This post was prompted by two of the inspirational women I’ve interviewed Caroline Criado-Perez and Joan Smith. Both were talking recently (separately) about the discrimination/disapprobation meted out to women who choose not to have children.
It’s something I’ve heard many times from women who either choose not to have children or cannot have children. They face many intrusive questions as to why they don’t, or when they plan to have children. I’ve been on interview panels where, although not asked outright, it’s definitely been part of the selection process. It’s rarely a question directed at men. I am pretty certain I’ve been guilty of it myself in the past, too. It was assumed that all women would want children and if they didn’t have them, it was probably because something was ‘wrong’. In my childbearing years it was a brave woman who just simply said ‘I don’t want them.’
Here is what Joan so eloquently said in her piece:
Not having children isn’t an illness in the usual sense, and it certainly isn’t a life-threatening condition, but fertility experts send women a hugely reactionary message. They encourage them to think they’re failures if they don’t have babies, implicitly dismissing any individual or couple who chooses to remain childless.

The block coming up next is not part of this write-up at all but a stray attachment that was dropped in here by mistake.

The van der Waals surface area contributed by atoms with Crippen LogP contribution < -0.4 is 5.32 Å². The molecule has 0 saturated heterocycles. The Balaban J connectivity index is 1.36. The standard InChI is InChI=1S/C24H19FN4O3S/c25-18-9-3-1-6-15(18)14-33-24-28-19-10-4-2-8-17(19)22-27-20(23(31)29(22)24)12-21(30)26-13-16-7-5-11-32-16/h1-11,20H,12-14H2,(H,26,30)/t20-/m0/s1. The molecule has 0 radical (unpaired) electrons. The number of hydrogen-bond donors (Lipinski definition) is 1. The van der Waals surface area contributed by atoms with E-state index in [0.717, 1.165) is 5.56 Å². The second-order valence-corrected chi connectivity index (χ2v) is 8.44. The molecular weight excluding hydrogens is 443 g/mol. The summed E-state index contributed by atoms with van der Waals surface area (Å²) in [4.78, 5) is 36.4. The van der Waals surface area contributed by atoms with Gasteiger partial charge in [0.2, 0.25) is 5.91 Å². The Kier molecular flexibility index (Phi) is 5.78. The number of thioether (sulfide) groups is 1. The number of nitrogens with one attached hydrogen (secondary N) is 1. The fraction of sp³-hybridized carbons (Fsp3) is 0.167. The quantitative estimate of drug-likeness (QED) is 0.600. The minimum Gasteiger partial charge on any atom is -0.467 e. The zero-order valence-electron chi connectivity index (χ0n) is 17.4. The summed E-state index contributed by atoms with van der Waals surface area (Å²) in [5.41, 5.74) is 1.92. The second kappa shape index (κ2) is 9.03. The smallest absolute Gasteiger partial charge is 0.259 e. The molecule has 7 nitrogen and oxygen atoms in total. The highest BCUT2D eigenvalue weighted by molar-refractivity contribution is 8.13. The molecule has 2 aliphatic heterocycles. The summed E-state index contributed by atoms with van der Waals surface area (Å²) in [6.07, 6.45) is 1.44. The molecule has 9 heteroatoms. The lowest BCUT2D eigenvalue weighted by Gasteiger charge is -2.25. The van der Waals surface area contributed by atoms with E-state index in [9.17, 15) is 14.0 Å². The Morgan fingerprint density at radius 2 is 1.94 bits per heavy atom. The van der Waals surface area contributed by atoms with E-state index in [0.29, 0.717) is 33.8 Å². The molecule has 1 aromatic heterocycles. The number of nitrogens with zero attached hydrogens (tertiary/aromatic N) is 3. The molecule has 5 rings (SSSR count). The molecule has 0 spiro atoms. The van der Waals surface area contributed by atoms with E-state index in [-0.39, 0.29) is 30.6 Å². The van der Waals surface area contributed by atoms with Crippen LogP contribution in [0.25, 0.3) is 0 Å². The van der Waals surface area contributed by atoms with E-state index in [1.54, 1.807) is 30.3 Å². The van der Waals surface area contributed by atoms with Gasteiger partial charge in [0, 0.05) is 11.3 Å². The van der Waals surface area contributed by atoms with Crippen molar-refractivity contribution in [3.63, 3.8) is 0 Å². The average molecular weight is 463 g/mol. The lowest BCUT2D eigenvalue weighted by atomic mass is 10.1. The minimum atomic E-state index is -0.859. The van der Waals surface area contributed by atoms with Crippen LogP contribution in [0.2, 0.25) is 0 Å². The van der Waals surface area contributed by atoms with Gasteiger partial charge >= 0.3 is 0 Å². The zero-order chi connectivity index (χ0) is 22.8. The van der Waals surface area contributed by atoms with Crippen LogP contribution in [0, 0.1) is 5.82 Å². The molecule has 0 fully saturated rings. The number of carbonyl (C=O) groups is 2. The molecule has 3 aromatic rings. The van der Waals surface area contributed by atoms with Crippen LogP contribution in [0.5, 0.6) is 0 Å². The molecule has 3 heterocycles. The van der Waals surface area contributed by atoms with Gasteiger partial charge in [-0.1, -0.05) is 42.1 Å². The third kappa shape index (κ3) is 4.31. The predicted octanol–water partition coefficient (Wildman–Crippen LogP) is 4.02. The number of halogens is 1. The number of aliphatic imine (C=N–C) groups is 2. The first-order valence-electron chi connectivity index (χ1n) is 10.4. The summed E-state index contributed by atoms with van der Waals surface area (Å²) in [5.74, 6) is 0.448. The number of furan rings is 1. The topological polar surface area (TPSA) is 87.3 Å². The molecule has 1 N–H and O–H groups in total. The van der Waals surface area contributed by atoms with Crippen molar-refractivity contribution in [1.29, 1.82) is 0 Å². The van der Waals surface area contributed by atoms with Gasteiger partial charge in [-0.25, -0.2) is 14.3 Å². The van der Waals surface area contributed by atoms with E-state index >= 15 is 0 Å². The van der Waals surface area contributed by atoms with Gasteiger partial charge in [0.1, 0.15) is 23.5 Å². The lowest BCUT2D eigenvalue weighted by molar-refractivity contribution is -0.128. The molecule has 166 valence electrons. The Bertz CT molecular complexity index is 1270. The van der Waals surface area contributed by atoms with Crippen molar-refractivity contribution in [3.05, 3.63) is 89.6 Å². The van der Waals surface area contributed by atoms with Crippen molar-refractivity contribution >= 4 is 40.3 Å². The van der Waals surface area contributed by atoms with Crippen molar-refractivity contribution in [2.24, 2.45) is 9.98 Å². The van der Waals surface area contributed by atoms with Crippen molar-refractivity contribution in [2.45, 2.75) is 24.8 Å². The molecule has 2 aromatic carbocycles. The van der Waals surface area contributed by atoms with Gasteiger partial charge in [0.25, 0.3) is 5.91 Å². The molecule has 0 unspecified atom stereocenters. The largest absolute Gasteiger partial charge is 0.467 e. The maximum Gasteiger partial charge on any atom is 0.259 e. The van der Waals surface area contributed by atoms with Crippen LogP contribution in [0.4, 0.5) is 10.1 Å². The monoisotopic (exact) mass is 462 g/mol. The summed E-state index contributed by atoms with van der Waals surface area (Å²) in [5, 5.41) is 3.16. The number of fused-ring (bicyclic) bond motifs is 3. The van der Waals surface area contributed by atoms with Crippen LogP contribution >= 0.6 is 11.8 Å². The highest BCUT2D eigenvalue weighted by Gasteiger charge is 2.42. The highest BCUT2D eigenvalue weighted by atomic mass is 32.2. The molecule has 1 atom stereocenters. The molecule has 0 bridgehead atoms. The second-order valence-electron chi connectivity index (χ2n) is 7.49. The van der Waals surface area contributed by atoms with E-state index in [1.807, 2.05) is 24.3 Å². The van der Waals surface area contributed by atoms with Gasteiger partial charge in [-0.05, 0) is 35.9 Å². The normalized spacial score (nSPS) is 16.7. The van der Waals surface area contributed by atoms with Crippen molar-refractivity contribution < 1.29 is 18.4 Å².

There’s a very basic mistake here. For centuries, the fact that most women who had sex got pregnant perpetuated the myth of a universal maternal instinct. I don’t have it and I know plenty of other women who don’t. Quite a few men, I suspect, would be happy not to have children, but couples come under huge pressure from family and friends to start procreating. What few people – especially fertility doctors, most of whom are male and have massive egos – seem to realise is that there’s no evidence for the assumption that having children makes people happy.
I have huge respect for women who resist the pressure to confirm, in any way. Let’s all check our unconscious bias and stop judging other women for their choices. Even the very word suggests a loss ‘childless women’. Maybe we need a new word to reflect 21st century attitudes. Any suggestions? Let me know via Twitter. @JaneCWoods
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Posted on June 15th, 2016 by Jane